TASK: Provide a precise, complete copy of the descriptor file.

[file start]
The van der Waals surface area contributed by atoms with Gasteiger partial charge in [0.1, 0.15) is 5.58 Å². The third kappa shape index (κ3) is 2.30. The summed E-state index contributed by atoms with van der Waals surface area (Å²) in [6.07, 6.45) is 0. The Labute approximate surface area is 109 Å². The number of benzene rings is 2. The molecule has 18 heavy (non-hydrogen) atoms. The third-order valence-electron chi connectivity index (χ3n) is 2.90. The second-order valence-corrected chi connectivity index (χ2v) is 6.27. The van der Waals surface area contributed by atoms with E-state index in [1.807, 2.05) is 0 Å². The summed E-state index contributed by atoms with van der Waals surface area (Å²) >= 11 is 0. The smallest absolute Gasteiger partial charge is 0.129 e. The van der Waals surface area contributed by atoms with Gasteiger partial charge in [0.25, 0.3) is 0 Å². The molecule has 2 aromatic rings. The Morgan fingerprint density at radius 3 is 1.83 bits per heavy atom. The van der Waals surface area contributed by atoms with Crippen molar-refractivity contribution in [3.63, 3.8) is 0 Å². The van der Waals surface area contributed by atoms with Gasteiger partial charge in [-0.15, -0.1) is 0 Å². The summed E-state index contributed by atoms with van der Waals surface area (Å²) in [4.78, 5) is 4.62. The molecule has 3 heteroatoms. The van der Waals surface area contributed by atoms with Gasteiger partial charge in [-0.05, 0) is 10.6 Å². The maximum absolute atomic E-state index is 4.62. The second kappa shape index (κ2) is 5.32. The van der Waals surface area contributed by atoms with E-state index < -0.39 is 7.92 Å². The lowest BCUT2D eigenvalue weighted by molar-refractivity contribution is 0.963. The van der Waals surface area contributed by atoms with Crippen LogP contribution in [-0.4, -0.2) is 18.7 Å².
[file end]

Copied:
The van der Waals surface area contributed by atoms with Gasteiger partial charge in [0.1, 0.15) is 5.58 Å². The third kappa shape index (κ3) is 2.30. The summed E-state index contributed by atoms with van der Waals surface area (Å²) in [6.07, 6.45) is 0. The Labute approximate surface area is 109 Å². The number of benzene rings is 2. The molecule has 18 heavy (non-hydrogen) atoms. The third-order valence-electron chi connectivity index (χ3n) is 2.90. The second-order valence-corrected chi connectivity index (χ2v) is 6.27. The van der Waals surface area contributed by atoms with E-state index in [1.807, 2.05) is 0 Å². The summed E-state index contributed by atoms with van der Waals surface area (Å²) >= 11 is 0. The smallest absolute Gasteiger partial charge is 0.129 e. The van der Waals surface area contributed by atoms with Gasteiger partial charge in [0.25, 0.3) is 0 Å². The molecule has 2 aromatic rings. The Morgan fingerprint density at radius 3 is 1.83 bits per heavy atom. The van der Waals surface area contributed by atoms with Crippen molar-refractivity contribution in [3.63, 3.8) is 0 Å². The van der Waals surface area contributed by atoms with Gasteiger partial charge in [-0.15, -0.1) is 0 Å². The summed E-state index contributed by atoms with van der Waals surface area (Å²) in [4.78, 5) is 4.62. The molecule has 3 heteroatoms. The van der Waals surface area contributed by atoms with Gasteiger partial charge in [-0.05, 0) is 10.6 Å². The maximum absolute atomic E-state index is 4.62. The second kappa shape index (κ2) is 5.32. The van der Waals surface area contributed by atoms with E-state index < -0.39 is 7.92 Å². The lowest BCUT2D eigenvalue weighted by molar-refractivity contribution is 0.963. The van der Waals surface area contributed by atoms with Crippen LogP contribution in [-0.4, -0.2) is 18.7 Å².